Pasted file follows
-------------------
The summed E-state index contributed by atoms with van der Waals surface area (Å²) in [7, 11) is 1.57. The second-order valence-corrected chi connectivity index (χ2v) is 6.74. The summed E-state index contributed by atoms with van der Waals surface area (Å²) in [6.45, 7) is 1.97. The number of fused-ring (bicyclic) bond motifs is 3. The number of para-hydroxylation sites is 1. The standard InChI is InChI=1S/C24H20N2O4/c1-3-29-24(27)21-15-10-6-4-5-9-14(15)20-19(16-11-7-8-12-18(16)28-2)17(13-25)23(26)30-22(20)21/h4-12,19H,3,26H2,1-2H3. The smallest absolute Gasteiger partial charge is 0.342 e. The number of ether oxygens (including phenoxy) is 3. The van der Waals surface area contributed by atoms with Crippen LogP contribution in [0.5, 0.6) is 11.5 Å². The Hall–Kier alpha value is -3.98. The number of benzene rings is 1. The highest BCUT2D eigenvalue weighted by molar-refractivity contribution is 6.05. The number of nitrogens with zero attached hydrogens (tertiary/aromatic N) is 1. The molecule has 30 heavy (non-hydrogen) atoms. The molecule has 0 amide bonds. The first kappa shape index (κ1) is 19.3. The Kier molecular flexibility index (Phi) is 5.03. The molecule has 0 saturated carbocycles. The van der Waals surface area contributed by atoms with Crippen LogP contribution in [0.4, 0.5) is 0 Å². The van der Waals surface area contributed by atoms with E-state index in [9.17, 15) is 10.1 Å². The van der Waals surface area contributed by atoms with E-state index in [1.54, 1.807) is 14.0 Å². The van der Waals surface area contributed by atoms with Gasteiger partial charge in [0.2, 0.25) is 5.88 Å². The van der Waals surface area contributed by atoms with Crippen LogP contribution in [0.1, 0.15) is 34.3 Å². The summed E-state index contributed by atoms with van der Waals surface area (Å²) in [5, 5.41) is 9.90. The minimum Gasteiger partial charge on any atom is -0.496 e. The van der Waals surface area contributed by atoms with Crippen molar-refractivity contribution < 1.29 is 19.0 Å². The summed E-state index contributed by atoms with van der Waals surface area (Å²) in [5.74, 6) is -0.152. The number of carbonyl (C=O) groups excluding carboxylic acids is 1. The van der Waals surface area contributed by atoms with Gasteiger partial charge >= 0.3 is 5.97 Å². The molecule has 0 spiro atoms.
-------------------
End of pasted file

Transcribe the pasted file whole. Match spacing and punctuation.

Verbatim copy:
The summed E-state index contributed by atoms with van der Waals surface area (Å²) in [7, 11) is 1.57. The second-order valence-corrected chi connectivity index (χ2v) is 6.74. The summed E-state index contributed by atoms with van der Waals surface area (Å²) in [6.45, 7) is 1.97. The number of fused-ring (bicyclic) bond motifs is 3. The number of para-hydroxylation sites is 1. The standard InChI is InChI=1S/C24H20N2O4/c1-3-29-24(27)21-15-10-6-4-5-9-14(15)20-19(16-11-7-8-12-18(16)28-2)17(13-25)23(26)30-22(20)21/h4-12,19H,3,26H2,1-2H3. The smallest absolute Gasteiger partial charge is 0.342 e. The number of ether oxygens (including phenoxy) is 3. The van der Waals surface area contributed by atoms with Crippen LogP contribution in [0.5, 0.6) is 11.5 Å². The Hall–Kier alpha value is -3.98. The number of benzene rings is 1. The highest BCUT2D eigenvalue weighted by molar-refractivity contribution is 6.05. The number of nitrogens with zero attached hydrogens (tertiary/aromatic N) is 1. The molecule has 30 heavy (non-hydrogen) atoms. The molecule has 0 amide bonds. The first kappa shape index (κ1) is 19.3. The Kier molecular flexibility index (Phi) is 5.03. The molecule has 0 saturated carbocycles. The van der Waals surface area contributed by atoms with Crippen LogP contribution in [0.4, 0.5) is 0 Å². The van der Waals surface area contributed by atoms with E-state index in [9.17, 15) is 10.1 Å². The van der Waals surface area contributed by atoms with E-state index in [1.54, 1.807) is 14.0 Å². The van der Waals surface area contributed by atoms with Gasteiger partial charge in [0.2, 0.25) is 5.88 Å². The van der Waals surface area contributed by atoms with Crippen LogP contribution in [0.1, 0.15) is 34.3 Å². The summed E-state index contributed by atoms with van der Waals surface area (Å²) in [5, 5.41) is 9.90. The minimum Gasteiger partial charge on any atom is -0.496 e. The van der Waals surface area contributed by atoms with Crippen molar-refractivity contribution < 1.29 is 19.0 Å². The summed E-state index contributed by atoms with van der Waals surface area (Å²) in [5.74, 6) is -0.152. The number of carbonyl (C=O) groups excluding carboxylic acids is 1. The van der Waals surface area contributed by atoms with Gasteiger partial charge >= 0.3 is 5.97 Å². The molecule has 0 spiro atoms.